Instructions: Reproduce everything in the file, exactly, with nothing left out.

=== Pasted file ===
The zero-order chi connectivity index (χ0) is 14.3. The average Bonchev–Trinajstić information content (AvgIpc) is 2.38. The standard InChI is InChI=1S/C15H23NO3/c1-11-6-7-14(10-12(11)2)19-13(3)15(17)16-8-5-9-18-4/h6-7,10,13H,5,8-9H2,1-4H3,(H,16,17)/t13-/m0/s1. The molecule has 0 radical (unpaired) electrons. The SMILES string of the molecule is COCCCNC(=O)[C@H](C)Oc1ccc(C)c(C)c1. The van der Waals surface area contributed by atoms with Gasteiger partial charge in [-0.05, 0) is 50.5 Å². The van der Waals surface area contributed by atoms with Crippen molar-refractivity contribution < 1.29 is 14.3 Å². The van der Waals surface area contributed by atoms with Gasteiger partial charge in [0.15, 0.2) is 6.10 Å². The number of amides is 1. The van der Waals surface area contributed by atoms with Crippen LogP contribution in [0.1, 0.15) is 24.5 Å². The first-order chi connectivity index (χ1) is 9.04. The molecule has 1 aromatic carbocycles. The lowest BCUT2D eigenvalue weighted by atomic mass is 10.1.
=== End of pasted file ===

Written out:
The zero-order chi connectivity index (χ0) is 14.3. The average Bonchev–Trinajstić information content (AvgIpc) is 2.38. The standard InChI is InChI=1S/C15H23NO3/c1-11-6-7-14(10-12(11)2)19-13(3)15(17)16-8-5-9-18-4/h6-7,10,13H,5,8-9H2,1-4H3,(H,16,17)/t13-/m0/s1. The molecule has 0 radical (unpaired) electrons. The SMILES string of the molecule is COCCCNC(=O)[C@H](C)Oc1ccc(C)c(C)c1. The van der Waals surface area contributed by atoms with Gasteiger partial charge in [-0.05, 0) is 50.5 Å². The van der Waals surface area contributed by atoms with Crippen molar-refractivity contribution < 1.29 is 14.3 Å². The van der Waals surface area contributed by atoms with Gasteiger partial charge in [0.15, 0.2) is 6.10 Å². The number of amides is 1. The van der Waals surface area contributed by atoms with Crippen LogP contribution in [0.1, 0.15) is 24.5 Å². The first-order chi connectivity index (χ1) is 9.04. The molecule has 1 aromatic carbocycles. The lowest BCUT2D eigenvalue weighted by atomic mass is 10.1.